Craig McKenzie

Professor

Dr. McKenzie's area of interest is judgment and decision making, with an emphasis on inference and uncertainty: How do people search for and use evidence (including their own knowledge) in order to assess how likely something is true? Are people's feelings of certainty warranted by the available evidence? Understanding what determines degree of belief is important and interesting in its own right, but it also has direct implications for decision making under uncertainty, a topic that encompasses a wide variety of human behavior.

Most of his recent research examines how people exploit environmental (or task) structure when making inferences and choices. Many researchers interpret behavior without considering the context in which it usually occurs, which can make reasonable behavior appear irrational. Understanding the environmental conditions under which people typically operate, together with normative principles that make sense given these conditions, can help explain why people behave as they do.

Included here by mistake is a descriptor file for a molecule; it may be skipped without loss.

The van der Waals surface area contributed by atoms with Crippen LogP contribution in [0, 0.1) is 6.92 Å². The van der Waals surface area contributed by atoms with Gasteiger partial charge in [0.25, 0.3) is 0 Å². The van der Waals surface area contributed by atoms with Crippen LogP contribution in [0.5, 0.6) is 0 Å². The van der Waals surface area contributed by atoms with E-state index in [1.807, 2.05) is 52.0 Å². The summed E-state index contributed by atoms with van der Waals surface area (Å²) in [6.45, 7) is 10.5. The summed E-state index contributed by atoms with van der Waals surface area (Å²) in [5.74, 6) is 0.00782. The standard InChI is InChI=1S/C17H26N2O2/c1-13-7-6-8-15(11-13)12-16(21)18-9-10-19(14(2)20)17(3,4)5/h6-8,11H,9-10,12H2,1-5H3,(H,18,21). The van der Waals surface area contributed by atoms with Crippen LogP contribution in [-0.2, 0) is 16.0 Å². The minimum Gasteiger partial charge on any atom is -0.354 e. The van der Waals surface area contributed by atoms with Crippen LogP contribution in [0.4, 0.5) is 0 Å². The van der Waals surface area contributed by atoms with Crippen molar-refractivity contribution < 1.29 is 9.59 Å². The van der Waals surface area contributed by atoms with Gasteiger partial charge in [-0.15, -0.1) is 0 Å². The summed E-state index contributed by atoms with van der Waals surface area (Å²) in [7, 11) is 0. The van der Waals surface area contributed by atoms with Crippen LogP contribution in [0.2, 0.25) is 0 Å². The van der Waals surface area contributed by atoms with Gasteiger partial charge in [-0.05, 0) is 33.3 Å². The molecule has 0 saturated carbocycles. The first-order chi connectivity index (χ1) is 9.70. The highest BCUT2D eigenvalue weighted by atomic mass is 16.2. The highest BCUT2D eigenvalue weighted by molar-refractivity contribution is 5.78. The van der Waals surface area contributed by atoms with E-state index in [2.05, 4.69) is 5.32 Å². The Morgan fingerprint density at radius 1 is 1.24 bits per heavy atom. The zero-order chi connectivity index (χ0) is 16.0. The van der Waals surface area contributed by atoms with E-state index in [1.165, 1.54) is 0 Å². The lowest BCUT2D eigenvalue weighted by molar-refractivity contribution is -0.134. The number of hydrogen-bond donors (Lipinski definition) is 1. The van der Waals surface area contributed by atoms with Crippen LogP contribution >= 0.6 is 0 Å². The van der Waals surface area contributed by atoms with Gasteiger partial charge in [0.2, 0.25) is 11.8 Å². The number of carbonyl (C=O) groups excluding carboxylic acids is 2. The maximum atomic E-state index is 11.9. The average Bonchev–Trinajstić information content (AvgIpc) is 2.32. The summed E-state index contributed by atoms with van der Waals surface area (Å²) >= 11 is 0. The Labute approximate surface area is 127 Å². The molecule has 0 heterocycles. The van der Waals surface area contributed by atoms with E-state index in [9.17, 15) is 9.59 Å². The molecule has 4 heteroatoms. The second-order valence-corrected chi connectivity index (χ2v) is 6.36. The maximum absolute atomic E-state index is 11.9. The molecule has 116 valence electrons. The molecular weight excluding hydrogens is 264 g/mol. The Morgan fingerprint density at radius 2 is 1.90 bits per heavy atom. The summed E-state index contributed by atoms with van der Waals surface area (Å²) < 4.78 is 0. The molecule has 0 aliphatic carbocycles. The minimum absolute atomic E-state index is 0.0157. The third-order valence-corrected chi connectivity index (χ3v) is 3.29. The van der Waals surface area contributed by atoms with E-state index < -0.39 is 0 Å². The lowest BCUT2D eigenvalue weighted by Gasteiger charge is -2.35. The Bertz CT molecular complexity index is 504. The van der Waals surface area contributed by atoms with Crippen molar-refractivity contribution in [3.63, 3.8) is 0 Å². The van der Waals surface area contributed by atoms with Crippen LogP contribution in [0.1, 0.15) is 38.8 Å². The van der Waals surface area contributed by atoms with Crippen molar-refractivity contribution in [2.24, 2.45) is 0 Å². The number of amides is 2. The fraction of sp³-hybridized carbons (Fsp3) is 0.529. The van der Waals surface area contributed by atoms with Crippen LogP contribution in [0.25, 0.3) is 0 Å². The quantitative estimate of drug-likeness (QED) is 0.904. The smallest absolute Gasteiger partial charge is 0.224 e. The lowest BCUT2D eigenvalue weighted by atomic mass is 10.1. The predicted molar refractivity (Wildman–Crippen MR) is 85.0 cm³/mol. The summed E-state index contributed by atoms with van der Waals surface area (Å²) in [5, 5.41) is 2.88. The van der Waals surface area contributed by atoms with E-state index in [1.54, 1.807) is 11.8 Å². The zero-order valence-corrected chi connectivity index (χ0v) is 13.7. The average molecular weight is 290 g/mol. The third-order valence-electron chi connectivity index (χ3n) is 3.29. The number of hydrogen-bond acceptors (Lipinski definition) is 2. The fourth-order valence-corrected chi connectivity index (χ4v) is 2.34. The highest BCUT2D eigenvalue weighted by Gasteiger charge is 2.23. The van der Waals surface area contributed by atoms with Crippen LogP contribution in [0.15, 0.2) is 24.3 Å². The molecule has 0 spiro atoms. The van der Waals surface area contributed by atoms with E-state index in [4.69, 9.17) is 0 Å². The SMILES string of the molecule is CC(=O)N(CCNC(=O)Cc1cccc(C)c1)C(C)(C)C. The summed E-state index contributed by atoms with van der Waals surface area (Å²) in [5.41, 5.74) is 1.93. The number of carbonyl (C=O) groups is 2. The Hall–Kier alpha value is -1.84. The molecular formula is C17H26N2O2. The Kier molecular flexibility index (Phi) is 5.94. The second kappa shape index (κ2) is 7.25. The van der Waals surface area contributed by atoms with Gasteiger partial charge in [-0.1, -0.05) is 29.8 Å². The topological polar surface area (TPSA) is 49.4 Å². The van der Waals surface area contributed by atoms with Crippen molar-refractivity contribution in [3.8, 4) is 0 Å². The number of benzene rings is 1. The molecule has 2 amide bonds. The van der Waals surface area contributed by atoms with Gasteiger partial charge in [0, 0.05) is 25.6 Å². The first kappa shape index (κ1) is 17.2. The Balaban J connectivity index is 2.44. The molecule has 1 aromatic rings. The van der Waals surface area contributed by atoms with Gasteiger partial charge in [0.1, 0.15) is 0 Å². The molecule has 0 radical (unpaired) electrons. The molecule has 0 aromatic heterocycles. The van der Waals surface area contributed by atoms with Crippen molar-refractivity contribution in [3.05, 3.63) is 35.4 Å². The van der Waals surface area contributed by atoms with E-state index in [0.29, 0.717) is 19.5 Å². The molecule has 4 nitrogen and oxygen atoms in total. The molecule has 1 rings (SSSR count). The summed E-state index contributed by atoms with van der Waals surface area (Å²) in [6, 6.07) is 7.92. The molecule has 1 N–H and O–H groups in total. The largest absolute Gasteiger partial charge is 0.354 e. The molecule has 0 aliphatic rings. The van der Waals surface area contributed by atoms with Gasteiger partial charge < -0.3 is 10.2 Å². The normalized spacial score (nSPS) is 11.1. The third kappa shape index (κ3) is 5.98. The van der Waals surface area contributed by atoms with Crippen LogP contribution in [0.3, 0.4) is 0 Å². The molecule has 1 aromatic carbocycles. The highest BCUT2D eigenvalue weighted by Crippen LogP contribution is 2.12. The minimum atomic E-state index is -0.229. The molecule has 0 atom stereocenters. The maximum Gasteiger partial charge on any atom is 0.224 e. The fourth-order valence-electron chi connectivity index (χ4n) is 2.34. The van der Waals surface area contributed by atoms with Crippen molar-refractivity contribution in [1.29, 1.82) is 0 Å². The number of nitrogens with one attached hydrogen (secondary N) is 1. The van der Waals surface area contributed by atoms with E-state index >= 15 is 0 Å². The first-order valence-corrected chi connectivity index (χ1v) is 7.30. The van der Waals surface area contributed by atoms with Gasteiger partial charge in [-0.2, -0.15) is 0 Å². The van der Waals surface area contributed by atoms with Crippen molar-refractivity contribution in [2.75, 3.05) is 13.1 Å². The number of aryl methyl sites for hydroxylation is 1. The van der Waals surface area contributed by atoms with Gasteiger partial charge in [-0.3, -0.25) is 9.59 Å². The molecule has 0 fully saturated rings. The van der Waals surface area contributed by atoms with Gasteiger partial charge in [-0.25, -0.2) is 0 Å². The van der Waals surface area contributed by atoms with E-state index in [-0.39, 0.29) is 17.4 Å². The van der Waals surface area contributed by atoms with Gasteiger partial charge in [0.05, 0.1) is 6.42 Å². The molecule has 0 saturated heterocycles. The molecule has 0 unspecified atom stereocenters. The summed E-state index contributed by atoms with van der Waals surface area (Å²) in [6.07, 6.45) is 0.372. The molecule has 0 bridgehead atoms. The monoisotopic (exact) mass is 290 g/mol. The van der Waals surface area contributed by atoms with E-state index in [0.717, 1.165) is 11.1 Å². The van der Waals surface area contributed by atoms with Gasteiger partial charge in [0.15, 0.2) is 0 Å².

• McKenzie, C. R. M., & Liersch, M. J. (2011). Misunderstanding savings growth: Implications for retirement savings behavior. Journal of Marketing Research, 48, S1-S13.
  • Nelson, J. D., McKenzie, C. R. M., Cottrell, G. W., & Sejnowski, T. J. (2010). Experience matters: Information acquisition optimizes probability gain. Psychological Science, 21, 960-969.
  • McKenzie, C. R. M., & Mikkelsen, L. A. (2007). A Bayesian view of covariation assessment. Cognitive Psychology, 54, 33-61.
  • Sher, S., & McKenzie, C. R. M. (2006). Information leakage from logically equivalent frames. Cognition, 101, 467-494.
  • McKenzie, C. R. M., Liersch, M. J., & Finkelstein, S. R. (2006). Recommendations implicit in policy defaults. Psychological Science, 17, 414-420.

Updated Oct 2012

Psychology